Angola boasts some of the most astonishing beauty of the continent. From deep gorges to high mountains, sun-baked long sandy beaches to cooler rainforests, Angola has it all. Just outside the country’s capital Luanda is Kissama, one of the world’s largest natural parks. However, 30 years of civil war had a severe negative effect on Angola’s growth in the tourist industry and damaged its infrastructure. Since the end of the war in 2002, attempts have been made to improve Angola’s facilities and increase numbers of foreign visitors.
Indeed, 2005 saw 200,000 foreign tourists visit Angola and there has been a general 80% increase in international arrivals. Nevertheless, most of these tourists are business tourists rather than traditional tourists as Angola still fails to accommodate for a large influx of holiday-makers from overseas. From 105 hotels in the country, just half are active and there is said to be a shortage of around 3,000 hotel rooms in Luanda. The complicated bureaucracy and visa system is also off-putting for potential tourists.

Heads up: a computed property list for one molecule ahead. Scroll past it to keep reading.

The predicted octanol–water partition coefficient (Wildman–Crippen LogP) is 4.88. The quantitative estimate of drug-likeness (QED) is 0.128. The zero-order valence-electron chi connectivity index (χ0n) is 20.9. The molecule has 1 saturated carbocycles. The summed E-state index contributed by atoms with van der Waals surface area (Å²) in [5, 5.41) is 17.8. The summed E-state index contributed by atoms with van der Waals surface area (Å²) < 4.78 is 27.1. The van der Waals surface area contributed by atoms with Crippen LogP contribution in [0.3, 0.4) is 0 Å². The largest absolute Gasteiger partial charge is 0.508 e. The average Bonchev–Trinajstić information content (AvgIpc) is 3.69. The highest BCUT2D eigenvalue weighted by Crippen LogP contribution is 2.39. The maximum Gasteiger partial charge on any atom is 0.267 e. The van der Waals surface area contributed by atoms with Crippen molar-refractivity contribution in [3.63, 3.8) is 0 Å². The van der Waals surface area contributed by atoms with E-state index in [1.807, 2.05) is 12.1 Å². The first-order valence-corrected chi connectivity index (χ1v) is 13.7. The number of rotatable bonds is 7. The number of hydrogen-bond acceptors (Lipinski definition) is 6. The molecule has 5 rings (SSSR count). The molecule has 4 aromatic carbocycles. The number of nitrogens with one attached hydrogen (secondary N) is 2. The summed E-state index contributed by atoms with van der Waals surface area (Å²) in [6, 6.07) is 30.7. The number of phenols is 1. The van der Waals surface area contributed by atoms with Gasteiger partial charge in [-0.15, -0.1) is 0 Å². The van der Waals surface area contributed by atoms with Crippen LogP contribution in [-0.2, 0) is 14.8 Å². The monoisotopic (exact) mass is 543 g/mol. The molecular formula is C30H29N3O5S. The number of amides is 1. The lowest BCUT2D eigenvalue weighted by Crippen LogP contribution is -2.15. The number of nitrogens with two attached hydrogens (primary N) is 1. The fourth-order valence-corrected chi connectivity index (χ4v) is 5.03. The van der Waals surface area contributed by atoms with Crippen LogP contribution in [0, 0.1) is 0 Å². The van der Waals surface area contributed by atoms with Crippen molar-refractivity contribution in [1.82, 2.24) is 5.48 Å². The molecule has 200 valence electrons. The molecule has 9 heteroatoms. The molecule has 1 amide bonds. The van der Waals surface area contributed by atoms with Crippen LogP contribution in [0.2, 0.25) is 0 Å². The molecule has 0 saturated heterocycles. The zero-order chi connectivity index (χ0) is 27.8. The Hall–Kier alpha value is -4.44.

Eduardo Chingurgi, The Angolan minister of tourism, has stated that the next 3 years of vital for the development in his country. He added that all tourists shall soon be able to visit on the basis of an automatic 30-day visa. Fishing lodges, casinos and new hotels were on the horizon. Indeed, a 36-floor hotel in Luanda is set to be built by the state insurance company. There are plans to build airports and new roads, improve electricity and water supplies and modernise the country’s health services as Angola attempts to place itself firmly on the map of tourism and make up for decades of civil war.